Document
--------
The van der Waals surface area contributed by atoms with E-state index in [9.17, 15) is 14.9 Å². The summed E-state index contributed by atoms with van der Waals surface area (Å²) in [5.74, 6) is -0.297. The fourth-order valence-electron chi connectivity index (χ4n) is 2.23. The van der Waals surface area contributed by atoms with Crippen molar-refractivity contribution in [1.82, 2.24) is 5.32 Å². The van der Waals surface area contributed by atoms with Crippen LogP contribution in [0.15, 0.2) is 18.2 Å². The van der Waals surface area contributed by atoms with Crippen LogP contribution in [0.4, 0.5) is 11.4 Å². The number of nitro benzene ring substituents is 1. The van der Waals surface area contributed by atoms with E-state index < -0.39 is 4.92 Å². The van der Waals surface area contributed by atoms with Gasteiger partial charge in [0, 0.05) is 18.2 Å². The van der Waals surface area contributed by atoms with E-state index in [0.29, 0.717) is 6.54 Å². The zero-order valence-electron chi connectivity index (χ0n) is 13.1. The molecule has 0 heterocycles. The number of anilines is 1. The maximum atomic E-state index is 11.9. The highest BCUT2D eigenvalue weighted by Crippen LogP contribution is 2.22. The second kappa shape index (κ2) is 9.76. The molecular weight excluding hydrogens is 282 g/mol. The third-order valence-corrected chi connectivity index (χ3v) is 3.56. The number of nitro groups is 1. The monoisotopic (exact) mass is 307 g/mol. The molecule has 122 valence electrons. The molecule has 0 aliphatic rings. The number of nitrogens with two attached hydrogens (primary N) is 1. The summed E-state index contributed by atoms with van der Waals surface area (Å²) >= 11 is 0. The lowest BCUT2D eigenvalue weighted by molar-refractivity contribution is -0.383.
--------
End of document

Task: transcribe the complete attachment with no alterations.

The van der Waals surface area contributed by atoms with E-state index in [9.17, 15) is 14.9 Å². The summed E-state index contributed by atoms with van der Waals surface area (Å²) in [5.74, 6) is -0.297. The fourth-order valence-electron chi connectivity index (χ4n) is 2.23. The van der Waals surface area contributed by atoms with Crippen molar-refractivity contribution in [1.82, 2.24) is 5.32 Å². The van der Waals surface area contributed by atoms with Crippen LogP contribution in [0.15, 0.2) is 18.2 Å². The van der Waals surface area contributed by atoms with Crippen LogP contribution in [0.4, 0.5) is 11.4 Å². The number of nitro benzene ring substituents is 1. The van der Waals surface area contributed by atoms with E-state index < -0.39 is 4.92 Å². The van der Waals surface area contributed by atoms with Gasteiger partial charge in [0, 0.05) is 18.2 Å². The van der Waals surface area contributed by atoms with E-state index in [0.29, 0.717) is 6.54 Å². The zero-order valence-electron chi connectivity index (χ0n) is 13.1. The molecule has 0 heterocycles. The number of anilines is 1. The maximum atomic E-state index is 11.9. The highest BCUT2D eigenvalue weighted by Crippen LogP contribution is 2.22. The second kappa shape index (κ2) is 9.76. The molecular weight excluding hydrogens is 282 g/mol. The third-order valence-corrected chi connectivity index (χ3v) is 3.56. The number of nitro groups is 1. The monoisotopic (exact) mass is 307 g/mol. The molecule has 122 valence electrons. The molecule has 0 aliphatic rings. The number of nitrogens with two attached hydrogens (primary N) is 1. The summed E-state index contributed by atoms with van der Waals surface area (Å²) >= 11 is 0. The lowest BCUT2D eigenvalue weighted by molar-refractivity contribution is -0.383.